(CNN) -- At a small Hindu temple on the eastern outskirts of Rajasthan, India's largest state, the spiritually possessed come to have their demons expelled.
For people suffering mental health problems in this part of the country, this is the closest many will ever come to psychiatric care, says Hungarian iReporter Pataki Balazs.
"Exorcism is a way of life" in this northwestern region, he explained in an iReport that documents the daily purification rituals conducted by local faith healers at the Balaji temple.
"There is very little understanding of mental health disorders, especially in the rural north of India," said Balazs, who has been traveling to document the region almost every year since 1994.
According to the 41-year-old amateur photographer, exorcism is performed in a number of ways, ranging from a strict diet over chanting Tantric hymns to, he alleges, keeping the "possessed" in shackles.
"Often the wails and screams can be heard for miles around," he noted. "Sometimes 'patients' have to stay on for days on end to be exorcised."
In India -- where there is one psychiatrist per 500,000 people and only one psychiatric nurse per 2 million, according to World Health Organization figures -- faith healers are commonplace.
"They are everywhere," said Shoba Raba, director of policy at the Indian branch of Basic Needs, an international mental health and development charity. "And they are almost always the first and only person in a community to 'treat' psychiatric disorders."
She said that, like in a lot of developing countries, the medical priority in India remains with communicable diseases.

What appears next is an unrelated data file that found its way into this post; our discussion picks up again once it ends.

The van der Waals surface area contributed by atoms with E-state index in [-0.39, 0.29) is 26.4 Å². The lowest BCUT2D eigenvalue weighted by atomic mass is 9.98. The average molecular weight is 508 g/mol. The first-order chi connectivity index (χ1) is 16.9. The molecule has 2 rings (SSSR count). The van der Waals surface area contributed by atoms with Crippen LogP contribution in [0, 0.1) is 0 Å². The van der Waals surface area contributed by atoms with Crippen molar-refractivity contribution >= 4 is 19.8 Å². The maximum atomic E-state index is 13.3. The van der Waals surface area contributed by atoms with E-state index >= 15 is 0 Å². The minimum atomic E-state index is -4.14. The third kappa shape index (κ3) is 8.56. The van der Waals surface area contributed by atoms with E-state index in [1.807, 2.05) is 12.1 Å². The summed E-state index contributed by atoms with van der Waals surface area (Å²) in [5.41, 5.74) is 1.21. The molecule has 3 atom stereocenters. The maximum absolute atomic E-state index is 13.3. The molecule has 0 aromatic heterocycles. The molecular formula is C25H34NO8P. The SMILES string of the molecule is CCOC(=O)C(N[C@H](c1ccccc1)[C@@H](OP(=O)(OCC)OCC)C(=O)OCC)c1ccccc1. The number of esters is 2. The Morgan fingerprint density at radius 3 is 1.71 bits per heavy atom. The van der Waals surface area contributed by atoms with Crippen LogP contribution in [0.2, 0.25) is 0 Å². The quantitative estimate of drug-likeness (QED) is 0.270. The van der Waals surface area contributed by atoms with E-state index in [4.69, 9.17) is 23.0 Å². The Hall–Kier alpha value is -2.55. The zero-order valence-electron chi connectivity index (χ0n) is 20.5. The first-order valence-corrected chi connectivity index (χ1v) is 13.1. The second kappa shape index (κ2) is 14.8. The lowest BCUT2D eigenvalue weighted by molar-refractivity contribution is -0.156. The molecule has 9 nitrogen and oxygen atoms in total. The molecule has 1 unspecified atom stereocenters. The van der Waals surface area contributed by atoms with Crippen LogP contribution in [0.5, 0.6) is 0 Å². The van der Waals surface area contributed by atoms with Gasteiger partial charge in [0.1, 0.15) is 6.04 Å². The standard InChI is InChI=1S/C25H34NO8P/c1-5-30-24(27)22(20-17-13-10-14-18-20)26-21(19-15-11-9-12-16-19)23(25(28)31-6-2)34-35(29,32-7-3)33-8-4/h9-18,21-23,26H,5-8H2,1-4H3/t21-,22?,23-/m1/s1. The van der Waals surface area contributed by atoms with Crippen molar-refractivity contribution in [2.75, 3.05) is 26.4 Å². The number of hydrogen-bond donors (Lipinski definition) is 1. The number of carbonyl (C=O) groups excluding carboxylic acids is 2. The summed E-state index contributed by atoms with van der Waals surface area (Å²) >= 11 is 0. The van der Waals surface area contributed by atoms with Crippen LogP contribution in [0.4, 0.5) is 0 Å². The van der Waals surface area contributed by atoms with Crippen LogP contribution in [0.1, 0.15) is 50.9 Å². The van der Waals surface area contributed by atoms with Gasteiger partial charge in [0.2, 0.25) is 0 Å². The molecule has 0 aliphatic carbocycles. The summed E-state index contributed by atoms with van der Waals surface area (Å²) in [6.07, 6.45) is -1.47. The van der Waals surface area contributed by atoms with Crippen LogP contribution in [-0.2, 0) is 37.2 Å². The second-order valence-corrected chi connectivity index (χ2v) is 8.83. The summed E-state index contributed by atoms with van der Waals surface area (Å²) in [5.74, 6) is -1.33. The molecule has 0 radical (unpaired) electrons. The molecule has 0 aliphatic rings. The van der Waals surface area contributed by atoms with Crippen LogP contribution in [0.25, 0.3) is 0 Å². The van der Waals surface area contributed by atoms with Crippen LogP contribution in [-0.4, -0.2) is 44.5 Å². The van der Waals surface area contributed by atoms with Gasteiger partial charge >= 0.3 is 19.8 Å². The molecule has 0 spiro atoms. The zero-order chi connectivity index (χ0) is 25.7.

Beyond this, however, much of the country's establishment "does not recognize mental health issues as medical issues," and therefore "it has not been assimilated into the healthcare system."
"Apart from the most serious cases of schizophrenia and violent psychosis, those suffering comparatively less severe mental health problems like depression and anxiety have nowhere to go, nor will they receive much in the way of understanding."
Except, that is, in the form of a local faith healer.
Christopher Davis, an anthropologist at the University of London's School of Oriental and African Studies (SOAS), said traditional healers can play a role as mental health providers.
She contends that there is epidemiological evidence to the effect that people with mental health issues actually fare as well in communities where there is less medicalization of their condition.
"Anthropologists would argue that regarding faith healers as a less appropriate choice than physicians is a reflection of our own faith in medicine rather than in community as a way of finding a remedy for life's problems," she said.
Davis argues that what makes people more prone to mental health problems is subjection to "structural violence" -- exposure to extreme political, economic or social hardship.
Or put more simply: "Living in conditions where it is impossible to make ends meet takes its toll," she said.
In Raba's experience, there continues to be widespread abuses committed by faith-healing "charlatans" offering quick fixes at extortionate prices. Yet, the mental health activist refuses to condemn the practice as a whole.
"More often than not, they're better than nothing," she said. "A decent faith healer will at least provide an attentive ear and a much less threatening environment than a state hospital for people to express their problems.
"Even if the diagnosis is not accurate, this process can often create a useful placebo effect."
Raba said that faith healers tend to be well versed in Ayurveda, a field of indigenous medicine that focuses on lifestyle habits such as diet and fitness.
"Sometimes chanting a mantra, performing a small ceremonial ritual, prescribing some herbs and instructing a healthier diet is all that it takes to reduce the symptoms of certain mental health problems," she said.